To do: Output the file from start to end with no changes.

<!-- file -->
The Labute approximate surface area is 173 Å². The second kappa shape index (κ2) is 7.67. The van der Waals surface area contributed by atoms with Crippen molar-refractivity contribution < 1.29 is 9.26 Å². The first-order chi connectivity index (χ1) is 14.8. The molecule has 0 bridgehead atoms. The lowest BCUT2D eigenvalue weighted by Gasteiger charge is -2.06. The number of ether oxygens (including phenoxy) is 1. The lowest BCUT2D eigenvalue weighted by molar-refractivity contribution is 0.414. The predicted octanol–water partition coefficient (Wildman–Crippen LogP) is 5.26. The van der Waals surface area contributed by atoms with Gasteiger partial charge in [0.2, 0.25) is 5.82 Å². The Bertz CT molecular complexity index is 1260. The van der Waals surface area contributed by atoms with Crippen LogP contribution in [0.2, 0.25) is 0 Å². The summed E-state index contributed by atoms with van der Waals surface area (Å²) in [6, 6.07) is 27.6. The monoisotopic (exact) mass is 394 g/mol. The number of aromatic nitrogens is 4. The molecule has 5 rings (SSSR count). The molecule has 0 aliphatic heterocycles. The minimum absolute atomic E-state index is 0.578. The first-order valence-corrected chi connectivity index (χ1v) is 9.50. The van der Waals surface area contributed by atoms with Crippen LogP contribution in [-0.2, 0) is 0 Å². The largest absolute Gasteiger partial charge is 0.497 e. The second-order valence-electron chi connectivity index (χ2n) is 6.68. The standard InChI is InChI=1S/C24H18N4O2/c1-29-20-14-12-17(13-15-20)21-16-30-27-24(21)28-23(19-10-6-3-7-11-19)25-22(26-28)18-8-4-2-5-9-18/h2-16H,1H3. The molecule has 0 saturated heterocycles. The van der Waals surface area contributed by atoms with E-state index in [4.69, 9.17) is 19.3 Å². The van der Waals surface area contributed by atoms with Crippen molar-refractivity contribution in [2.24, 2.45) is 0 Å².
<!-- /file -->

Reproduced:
The Labute approximate surface area is 173 Å². The second kappa shape index (κ2) is 7.67. The van der Waals surface area contributed by atoms with Crippen molar-refractivity contribution < 1.29 is 9.26 Å². The first-order chi connectivity index (χ1) is 14.8. The molecule has 0 bridgehead atoms. The lowest BCUT2D eigenvalue weighted by Gasteiger charge is -2.06. The number of ether oxygens (including phenoxy) is 1. The lowest BCUT2D eigenvalue weighted by molar-refractivity contribution is 0.414. The predicted octanol–water partition coefficient (Wildman–Crippen LogP) is 5.26. The van der Waals surface area contributed by atoms with Gasteiger partial charge in [0.2, 0.25) is 5.82 Å². The Bertz CT molecular complexity index is 1260. The van der Waals surface area contributed by atoms with Crippen LogP contribution in [0.2, 0.25) is 0 Å². The summed E-state index contributed by atoms with van der Waals surface area (Å²) in [6, 6.07) is 27.6. The monoisotopic (exact) mass is 394 g/mol. The number of aromatic nitrogens is 4. The molecule has 5 rings (SSSR count). The molecule has 0 aliphatic heterocycles. The minimum absolute atomic E-state index is 0.578. The first-order valence-corrected chi connectivity index (χ1v) is 9.50. The van der Waals surface area contributed by atoms with Crippen LogP contribution in [-0.2, 0) is 0 Å². The largest absolute Gasteiger partial charge is 0.497 e. The second-order valence-electron chi connectivity index (χ2n) is 6.68. The standard InChI is InChI=1S/C24H18N4O2/c1-29-20-14-12-17(13-15-20)21-16-30-27-24(21)28-23(19-10-6-3-7-11-19)25-22(26-28)18-8-4-2-5-9-18/h2-16H,1H3. The molecule has 0 saturated heterocycles. The van der Waals surface area contributed by atoms with E-state index in [4.69, 9.17) is 19.3 Å². The van der Waals surface area contributed by atoms with Crippen molar-refractivity contribution in [2.24, 2.45) is 0 Å².